Bring A Modern Mouse To An Atari ST

Human input devices are a consumable on our computers today. They are so cheap and standardised, that when a mouse or a keyboard expires we don’t think twice, just throw it away and buy another one. It’ll work for sure with whatever computer we have, and we can keep on without pause.

On earlier machines though, we might not be so lucky. The first generation of computers with mice didn’t have USB or even PS/2 or serial, instead they had a wide variety of proprietary mouse interfaces that usually carried the quadrature signals direct from the peripheral’s rotary sensors. If you have a quadrature mouse that dies then you’re in trouble, because you won’t easily find a new one.

Fortunately there is a solution. In the intervening decades the price of computing power has fallen to the extent that you can buy a single board computer with far more than enough power to interface with a standard USB mouse and emulate a quadrature mouse all at the same time. This was exactly the solution [Andrew Armstrong] took to provide a replacement mouse for his Atari ST, he used a Raspberry Pi as both USB host and quadrature mouse emulator (YouTube link) through its GPIOs.

He’s put together a comprehensive description of his work in the video we’ve placed below the break, meanwhile if you’d like to have a go yourself you’ll find all you need to know in his GitHub repository.

This isn’t the first USB-to-quadrature emulator we’ve seen here, last year we featured another project doing the same thing for an Acorn Archimedes using an Atmel microcontroller.

35 thoughts on “Bring A Modern Mouse To An Atari ST

    1. No, it couldn’t. But seriously – it COULD be done with a $5 AVR (Arduino knock-off) board. This would consume far less power, which could be an issue with powering an R-Pi from a mouse port. The mouse port would have been designed to power two LEDs and four phototransistors, not the 5 Watts that an R-Pi uses.

          1. There is the MAX3421ee usb host controller then have a AVR or ATtiny etc do the translation to the ST’s protocols.
            It could be made to fit inside a double ended DSUB case like what’s used for null modems or 9 to 15 pin monitor adapters.
            But it also should be possible to do USB low speed mode in software only since that is all you need for a mouse which would eliminate the need for the MAX3421ee.

  1. I have a hammer so every problem looks like a nail to me. A crazy solution IMHO, the mouse doesn’t work on my computer, I know I’ll use another computer with a mouse to control my computer.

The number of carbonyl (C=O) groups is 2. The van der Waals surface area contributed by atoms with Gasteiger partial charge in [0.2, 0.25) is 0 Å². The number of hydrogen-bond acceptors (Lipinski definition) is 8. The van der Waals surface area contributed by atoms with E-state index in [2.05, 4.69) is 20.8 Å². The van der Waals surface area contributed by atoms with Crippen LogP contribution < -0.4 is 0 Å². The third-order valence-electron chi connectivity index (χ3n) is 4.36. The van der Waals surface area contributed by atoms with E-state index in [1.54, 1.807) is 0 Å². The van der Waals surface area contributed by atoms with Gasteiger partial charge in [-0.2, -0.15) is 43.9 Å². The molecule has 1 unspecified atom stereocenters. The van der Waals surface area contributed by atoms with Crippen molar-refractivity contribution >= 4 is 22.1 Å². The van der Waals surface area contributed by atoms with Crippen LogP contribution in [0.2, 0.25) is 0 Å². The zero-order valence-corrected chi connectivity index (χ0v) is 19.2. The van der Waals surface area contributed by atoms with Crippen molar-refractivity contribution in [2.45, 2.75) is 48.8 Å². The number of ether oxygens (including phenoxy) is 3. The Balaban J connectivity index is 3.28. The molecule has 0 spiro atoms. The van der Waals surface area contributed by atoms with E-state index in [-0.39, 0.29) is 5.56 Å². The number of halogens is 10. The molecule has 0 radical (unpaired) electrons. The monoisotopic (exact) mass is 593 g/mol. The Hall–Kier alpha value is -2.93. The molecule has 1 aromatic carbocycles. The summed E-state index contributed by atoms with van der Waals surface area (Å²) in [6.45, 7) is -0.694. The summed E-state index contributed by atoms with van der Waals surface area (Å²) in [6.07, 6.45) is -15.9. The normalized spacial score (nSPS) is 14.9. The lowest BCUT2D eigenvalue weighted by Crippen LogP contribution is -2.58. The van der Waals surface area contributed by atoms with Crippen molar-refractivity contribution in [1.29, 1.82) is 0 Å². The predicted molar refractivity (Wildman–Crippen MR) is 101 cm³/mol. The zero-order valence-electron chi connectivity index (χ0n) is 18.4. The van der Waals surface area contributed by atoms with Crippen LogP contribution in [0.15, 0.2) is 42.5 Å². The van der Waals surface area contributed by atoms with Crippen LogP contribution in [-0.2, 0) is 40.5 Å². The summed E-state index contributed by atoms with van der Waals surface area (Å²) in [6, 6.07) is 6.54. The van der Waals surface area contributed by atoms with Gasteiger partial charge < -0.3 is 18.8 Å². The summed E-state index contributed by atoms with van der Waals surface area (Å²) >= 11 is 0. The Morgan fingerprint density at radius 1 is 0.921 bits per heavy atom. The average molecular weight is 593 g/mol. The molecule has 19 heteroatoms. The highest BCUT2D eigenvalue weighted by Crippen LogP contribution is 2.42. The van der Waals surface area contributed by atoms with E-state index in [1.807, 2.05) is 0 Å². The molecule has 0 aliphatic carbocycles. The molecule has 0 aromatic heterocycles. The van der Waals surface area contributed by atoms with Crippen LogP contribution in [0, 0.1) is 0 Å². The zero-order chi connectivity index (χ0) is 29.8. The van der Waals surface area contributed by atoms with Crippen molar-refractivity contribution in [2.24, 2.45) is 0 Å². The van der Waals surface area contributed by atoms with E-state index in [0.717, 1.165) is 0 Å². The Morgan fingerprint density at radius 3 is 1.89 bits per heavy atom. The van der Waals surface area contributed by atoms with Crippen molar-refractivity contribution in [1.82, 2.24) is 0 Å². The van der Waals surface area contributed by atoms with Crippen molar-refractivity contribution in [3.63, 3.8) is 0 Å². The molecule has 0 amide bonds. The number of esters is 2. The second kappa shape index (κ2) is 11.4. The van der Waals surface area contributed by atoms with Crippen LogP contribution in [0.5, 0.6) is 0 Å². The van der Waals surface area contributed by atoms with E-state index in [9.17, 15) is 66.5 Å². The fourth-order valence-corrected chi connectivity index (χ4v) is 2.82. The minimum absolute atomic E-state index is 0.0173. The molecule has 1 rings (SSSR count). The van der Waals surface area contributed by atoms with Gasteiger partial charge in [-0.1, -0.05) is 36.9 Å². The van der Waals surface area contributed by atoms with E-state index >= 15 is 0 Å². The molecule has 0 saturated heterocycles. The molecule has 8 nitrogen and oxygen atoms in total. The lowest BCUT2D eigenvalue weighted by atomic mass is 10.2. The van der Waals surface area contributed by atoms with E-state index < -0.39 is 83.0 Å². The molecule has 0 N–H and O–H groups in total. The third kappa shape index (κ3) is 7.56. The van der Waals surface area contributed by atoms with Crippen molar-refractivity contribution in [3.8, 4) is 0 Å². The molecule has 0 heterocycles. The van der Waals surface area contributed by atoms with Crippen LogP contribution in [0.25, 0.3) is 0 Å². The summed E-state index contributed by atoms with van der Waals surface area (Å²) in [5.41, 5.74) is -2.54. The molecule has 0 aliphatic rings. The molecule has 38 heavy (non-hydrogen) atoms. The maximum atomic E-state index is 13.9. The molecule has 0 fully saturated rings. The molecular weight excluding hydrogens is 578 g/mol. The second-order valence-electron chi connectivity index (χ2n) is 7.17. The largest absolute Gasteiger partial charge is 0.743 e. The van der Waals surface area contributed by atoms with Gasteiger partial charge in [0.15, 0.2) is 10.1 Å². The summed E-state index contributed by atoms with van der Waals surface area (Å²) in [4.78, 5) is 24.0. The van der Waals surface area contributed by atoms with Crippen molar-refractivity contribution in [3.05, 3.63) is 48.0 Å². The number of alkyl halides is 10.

1. It works though. And if he spends $5 on a Ras Pi Zero, it saves him figuring out how to do Host Mode on an AVR or whatever. Why not? There’s no shortage of CPU power in the world any more. The amount of MIPS around the place is growing at some ridiculous rate. Human time and brain power is only growing slowly. So it makes sense to use supercomputer-like CPUs to run an egg timer.

      It’s the “could’ve done it with a 555” logic. Yes you could but it’d have been a pain in the arse, cost the same, and taken more time. So that’s the stupid option. I suppose we could all learn the low-level stuff to do this with less, but like I say, clock cycles are abundant, time and brain power are limited.

      It’s a new world for those of us who grew up with 8-bit processors, where figuring out how to squeeze an extra few bytes out made you a hero. Now it’s like being a trebuchet repairman, nobody needs them.

  2. It turns out that if you open a lot of older optical mice they have a chip that can even OUTPUT quadrature encoding on the pins. It needs some modification of the board and wiring but then no adapter is even needed. Also, not all the optical chips did this and they are getting rare now as the older mice are binned.

    1. Yeah I was wondering that… Why not just take the encoder-signals of the new mouse and send them to the Atari?
      You might need some sort of logic though if ticks/round are different…

      1. I couldn’t remember what the Atari mouse port needed. I was assuming thy had some odd serial format, just as Macs for some time had ADB.

        I had a Mac Plus, and it predated ADB. So the interface was raw quadrature. The Mac mouse took the signals from the optoisolators, and put them through buffers, and then to the computer. I took an orphan mouse that output RS-232 serial, opened it, and wired it to the cable, taking the outputs of the optoisolator. It worked fine, the lack of buffers didn’t affect it. It gave me a three-button mouse for the Mac, except the two extra buttons had nowhere t o connect to.


        1. I need this too!!! That is frickin’ awesome!!! You know what would make that perfect? If keyboard translation would also be implemented AND some button on the pad could be programmed to the WHDLoad quit key. Please, please, with some extra pleases sprinkled on top. Make this available. Either to buy or build, I don’t care which, I just want it!!!!!

          1. Sweet :) I’ll keep a look out then! Please consider that ‘small FW modification’. Using a keyboard would be fine also, but to be able to start a game (using the controller as a mouse), play (as a joystick) and also quit (with the controller acting as a keyboard key) would be so cool :)

  3. There are Tom and Jerry adapters which achieve that with a pic (google tom atari st), They can be found on ebay. You can also go completely overkill and use a COSMOSEX and tap in the full power of the raspi (google ComsoSEX Jookie)

  4. Recently did something similar for DEC mouse ports. They speak a RS232 protocol that enables both relative (mouse/trackball) and absolute (pen tablet) positioning. Using a Teensy (equally possible on an atmega arduino, maybe even attiny) I was able to emulate the DEC protocol and convert it to a normal PS/2 mouse port. Coming soon to

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